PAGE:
I could see her, so I went outside and shouted her name, but she didn’t turn. 

I thought she couldn't hear me because she was screaming so loudly, but even when I went right behind her and shouted her name with every ounce of possible strength that I had; she still didn't turn around. 

She only turned around when I touched her shoulder. She was so happy to find me. That was the moment I realised she was deaf.

We had them formally tested, and it was confirmed. 

ALSO READ | Children with hearing problems: why acting early can make all the difference

'I was beside myself'

That same day, we resigned from our jobs, and we moved. We rented a place we'd never seen. We had been living in a rural part of KZN, and so we made these huge decisions to get closer to the city so we could get help.

After about four months of our move, I noticed that my younger one wasn't saying the number of words she should have been. I remember going to the audiologist and asking them to test her. 

They said I was being paranoid because of the twins, but they tested her when I insisted and said her hearing was fine, though I could tell they were having trouble with the machine.

I was beside myself knowing that my child couldn't hear. Two days later I found another audiologist who retested her. She failed the test. It was a hectic four months of finding out that all three of our kids were deaf.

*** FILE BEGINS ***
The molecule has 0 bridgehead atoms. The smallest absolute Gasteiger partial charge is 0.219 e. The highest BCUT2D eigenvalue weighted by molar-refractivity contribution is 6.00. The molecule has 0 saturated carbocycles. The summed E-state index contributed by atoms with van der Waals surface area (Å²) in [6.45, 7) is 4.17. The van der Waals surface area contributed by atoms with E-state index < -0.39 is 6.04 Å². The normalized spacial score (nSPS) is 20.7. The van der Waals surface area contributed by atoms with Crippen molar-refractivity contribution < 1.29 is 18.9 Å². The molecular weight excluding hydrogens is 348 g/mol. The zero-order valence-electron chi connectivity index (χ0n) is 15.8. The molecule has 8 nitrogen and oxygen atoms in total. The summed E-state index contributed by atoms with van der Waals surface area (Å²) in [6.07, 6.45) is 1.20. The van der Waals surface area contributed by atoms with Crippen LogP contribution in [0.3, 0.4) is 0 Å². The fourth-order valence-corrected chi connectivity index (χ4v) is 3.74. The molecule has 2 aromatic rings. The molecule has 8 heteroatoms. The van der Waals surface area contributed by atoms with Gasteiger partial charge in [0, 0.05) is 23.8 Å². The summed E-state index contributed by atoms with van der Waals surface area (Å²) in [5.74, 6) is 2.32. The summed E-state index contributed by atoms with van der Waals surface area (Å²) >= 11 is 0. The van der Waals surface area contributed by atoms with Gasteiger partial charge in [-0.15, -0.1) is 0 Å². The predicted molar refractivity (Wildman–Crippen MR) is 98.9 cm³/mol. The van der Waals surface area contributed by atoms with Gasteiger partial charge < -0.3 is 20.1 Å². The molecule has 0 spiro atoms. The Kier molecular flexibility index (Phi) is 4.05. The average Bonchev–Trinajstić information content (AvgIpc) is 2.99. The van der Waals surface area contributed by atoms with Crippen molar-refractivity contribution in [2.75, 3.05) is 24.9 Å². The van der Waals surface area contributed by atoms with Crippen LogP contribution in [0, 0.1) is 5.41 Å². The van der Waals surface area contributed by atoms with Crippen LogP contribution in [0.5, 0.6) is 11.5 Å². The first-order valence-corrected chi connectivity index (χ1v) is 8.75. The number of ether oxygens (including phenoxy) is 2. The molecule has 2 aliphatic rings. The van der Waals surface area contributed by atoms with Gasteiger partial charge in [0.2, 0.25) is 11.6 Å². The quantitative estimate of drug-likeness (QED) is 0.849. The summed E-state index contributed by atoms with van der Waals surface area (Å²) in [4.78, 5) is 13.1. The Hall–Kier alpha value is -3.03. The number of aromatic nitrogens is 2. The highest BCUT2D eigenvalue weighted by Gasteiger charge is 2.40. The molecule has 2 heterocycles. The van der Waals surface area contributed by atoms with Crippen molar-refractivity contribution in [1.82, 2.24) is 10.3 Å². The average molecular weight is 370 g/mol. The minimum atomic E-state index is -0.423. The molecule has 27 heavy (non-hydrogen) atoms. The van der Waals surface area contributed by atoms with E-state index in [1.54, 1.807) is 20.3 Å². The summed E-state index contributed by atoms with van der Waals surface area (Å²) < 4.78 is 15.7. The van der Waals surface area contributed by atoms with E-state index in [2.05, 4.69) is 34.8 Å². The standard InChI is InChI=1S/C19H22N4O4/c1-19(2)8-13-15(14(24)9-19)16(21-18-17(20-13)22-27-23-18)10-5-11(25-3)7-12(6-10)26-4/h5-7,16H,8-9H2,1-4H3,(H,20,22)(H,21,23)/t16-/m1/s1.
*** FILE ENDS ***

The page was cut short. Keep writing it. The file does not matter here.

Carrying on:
I decided I wasn't going to waste another day. We got them all hearing aids. I started learning sign language and put them in a school for the deaf. I immersed myself in that culture and in that language.

Three weeks after starting to learn sign language with them, we needed to do some shopping. It started raining as we got there and so we all got a little wet. 

I had all three of the children in a trolley and we were inside but one of them started freaking out. I needed to do the shopping, so I used the few signs that I knew. I asked her 'what?'.

We were learning sign language together, so she knew 'what'.  She said to me 'shoes wet'. I took them off, and we carried on shopping. That was the moment I realized how priceless being able to communicate with your child is. 

Nothing can beat being able to say to your child: "I understand you".